SAWYER-VELVA - Concerns about future flood protection trouble Sawyer and Velva residents as they wait on the federal government for levee and bridge improvements.
Congressman Rick Berg, R-N.D., visited with city officials Thursday to get a firsthand look at what needs continue to exist for the towns more than a year after narrowly escaping the severe flooding seen farther upstream last summer.
"More work needs to be done," Berg said. "There's a very strong desire and a concern that we need to protect our communities long-term."
Jill Schramm/MDN • Standing on the Velva dike Thursday, Congressman Rick Berg, center, gestures as he discusses future flood protection with, from left, Velva city commissioners Scott Blotter, JD Larson, Mayor Ken Fox and city engineer Nathan Chilson.
Jill Schramm/MDN • Congressman Rick Berg, left, and Ward County engineer Dana Larsen talk about flood recovery projects as they stand Thursday next to a bridge proposed to be raised at Sawyer.
Velva Mayor Ken Fox told Berg that the city is anxious because the U.S. Army Corps of Engineers hasn't started construction to return its dike system to pre-flood condition. He said the Corps had indicated work would take six weeks, which now pushes completion into the fall.
The Corps reported Thursday that a contract for the work recently was awarded. Barring weather delays, the work could be completed by late September.
"The frustration for us is the Corps of Engineers keeps telling us you need to get this certified," said city engineer Nathan Chilson, referring to dike certification required for flood insurance purposes. "We are waiting on them. They are holding everything up here. I think they are moving forward. It's just slowly."
"In the meantime, it's extremely important to this community that we get this thing taken care of," city commissioner JD Larson said.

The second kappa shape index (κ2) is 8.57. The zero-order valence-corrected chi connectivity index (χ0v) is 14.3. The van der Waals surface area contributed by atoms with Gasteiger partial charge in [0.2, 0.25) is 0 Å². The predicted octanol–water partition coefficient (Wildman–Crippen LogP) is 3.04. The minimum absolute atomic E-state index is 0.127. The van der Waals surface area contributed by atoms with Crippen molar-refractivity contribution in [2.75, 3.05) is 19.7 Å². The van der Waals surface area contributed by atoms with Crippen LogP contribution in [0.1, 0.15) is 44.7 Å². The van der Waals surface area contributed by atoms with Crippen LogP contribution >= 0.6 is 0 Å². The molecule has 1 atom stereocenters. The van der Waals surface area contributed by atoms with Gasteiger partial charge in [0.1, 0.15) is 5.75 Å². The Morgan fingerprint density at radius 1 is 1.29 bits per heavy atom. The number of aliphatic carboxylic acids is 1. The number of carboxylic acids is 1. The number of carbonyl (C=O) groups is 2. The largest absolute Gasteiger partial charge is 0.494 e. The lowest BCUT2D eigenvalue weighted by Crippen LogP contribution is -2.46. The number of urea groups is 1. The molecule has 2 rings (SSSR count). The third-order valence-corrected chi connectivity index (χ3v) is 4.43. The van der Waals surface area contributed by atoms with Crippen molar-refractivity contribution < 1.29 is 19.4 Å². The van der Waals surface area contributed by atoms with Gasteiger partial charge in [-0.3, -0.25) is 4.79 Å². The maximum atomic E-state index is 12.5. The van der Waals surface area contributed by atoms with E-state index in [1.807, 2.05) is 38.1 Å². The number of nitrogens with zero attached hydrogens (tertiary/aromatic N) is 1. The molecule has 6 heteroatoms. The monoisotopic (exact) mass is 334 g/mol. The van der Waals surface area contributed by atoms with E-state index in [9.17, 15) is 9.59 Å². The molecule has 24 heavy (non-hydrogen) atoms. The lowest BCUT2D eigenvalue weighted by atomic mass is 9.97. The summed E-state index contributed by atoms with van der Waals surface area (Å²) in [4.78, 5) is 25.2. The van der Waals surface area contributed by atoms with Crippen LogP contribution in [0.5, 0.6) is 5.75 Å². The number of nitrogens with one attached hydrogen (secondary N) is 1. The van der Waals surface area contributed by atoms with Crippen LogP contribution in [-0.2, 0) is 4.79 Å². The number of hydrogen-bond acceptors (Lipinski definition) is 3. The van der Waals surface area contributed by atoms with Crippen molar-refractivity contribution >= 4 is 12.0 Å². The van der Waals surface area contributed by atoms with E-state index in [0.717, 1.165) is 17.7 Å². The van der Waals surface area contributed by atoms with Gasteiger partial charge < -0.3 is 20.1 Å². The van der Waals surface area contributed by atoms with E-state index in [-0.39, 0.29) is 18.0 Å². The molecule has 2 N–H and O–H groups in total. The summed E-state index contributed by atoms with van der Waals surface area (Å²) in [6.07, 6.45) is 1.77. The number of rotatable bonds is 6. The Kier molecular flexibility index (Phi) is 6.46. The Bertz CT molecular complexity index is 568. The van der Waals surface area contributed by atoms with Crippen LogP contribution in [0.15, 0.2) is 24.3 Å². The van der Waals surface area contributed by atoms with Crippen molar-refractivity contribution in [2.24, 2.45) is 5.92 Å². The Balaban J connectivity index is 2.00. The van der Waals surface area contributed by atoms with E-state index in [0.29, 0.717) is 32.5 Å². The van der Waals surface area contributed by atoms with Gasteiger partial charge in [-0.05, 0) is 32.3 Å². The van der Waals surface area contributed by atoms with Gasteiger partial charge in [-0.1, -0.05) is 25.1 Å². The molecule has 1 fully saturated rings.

The city has until March 2013 to come into compliance for certification, according to the city. Once the Corps' repairs on the dike are done, the city will have other work, such as placing topsoil and seeding.
One known problem that could prevent certification is the lack of a 15-foot setback from the dike. Fox said the Federal Emergency Management Agency originally required that a 10-foot area remain clear of any plantings. The city discovered later that the distance should be 15 feet.
Berg said that resolving dike issues is critical if the city is to grow.
"If people are worried about the uncertainty of what's protected and not protected, you could miss out on an opportunity here," he said.
At Sawyer, residents would like the Corps and FEMA to support a bridge raise as part of future flood protection. A bridge on the north side of town closed last summer due to the raging Souris River, creating difficulties for area residents who had to travel many miles to cross the river. FEMA pays only for restoring infrastructure to its pre-flood condition.
Berg noted the bridge, like Velva's dike issue, must be addressed so that people have flood protection.
"How do we provide security and certainty that people can grow their town?" he said. "I am frustrated. This needs to be a lot quicker."
Sawyer also sought Berg's help in obtaining about $150,000 for flood-damaged roads. FEMA has determined the repairs are not eligible for assistance.
Velva wants Berg's help in working with federal officials on financial assistance for a $400,000 lagoon project. Erosion occurred at the lagoon during last summer's high river level.